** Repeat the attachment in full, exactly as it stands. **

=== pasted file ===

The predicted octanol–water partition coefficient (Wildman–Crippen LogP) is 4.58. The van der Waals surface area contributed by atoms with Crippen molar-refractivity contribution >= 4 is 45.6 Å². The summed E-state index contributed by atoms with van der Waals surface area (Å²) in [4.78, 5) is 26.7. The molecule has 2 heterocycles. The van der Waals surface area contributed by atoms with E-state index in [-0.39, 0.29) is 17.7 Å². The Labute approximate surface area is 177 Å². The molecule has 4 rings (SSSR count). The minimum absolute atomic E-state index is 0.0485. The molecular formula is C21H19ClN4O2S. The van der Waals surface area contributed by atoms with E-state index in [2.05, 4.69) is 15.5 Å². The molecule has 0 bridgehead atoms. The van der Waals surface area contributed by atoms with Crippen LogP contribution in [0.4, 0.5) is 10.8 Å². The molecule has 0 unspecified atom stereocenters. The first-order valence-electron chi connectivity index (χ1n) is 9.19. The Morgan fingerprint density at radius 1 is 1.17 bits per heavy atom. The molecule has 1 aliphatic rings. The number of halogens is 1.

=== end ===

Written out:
The predicted octanol–water partition coefficient (Wildman–Crippen LogP) is 4.58. The van der Waals surface area contributed by atoms with Crippen molar-refractivity contribution >= 4 is 45.6 Å². The summed E-state index contributed by atoms with van der Waals surface area (Å²) in [4.78, 5) is 26.7. The molecule has 2 heterocycles. The van der Waals surface area contributed by atoms with E-state index in [-0.39, 0.29) is 17.7 Å². The Labute approximate surface area is 177 Å². The molecule has 4 rings (SSSR count). The minimum absolute atomic E-state index is 0.0485. The molecular formula is C21H19ClN4O2S. The van der Waals surface area contributed by atoms with E-state index in [2.05, 4.69) is 15.5 Å². The molecule has 0 bridgehead atoms. The van der Waals surface area contributed by atoms with Crippen LogP contribution in [0.4, 0.5) is 10.8 Å². The molecule has 0 unspecified atom stereocenters. The first-order valence-electron chi connectivity index (χ1n) is 9.19. The Morgan fingerprint density at radius 1 is 1.17 bits per heavy atom. The molecule has 1 aliphatic rings. The number of halogens is 1.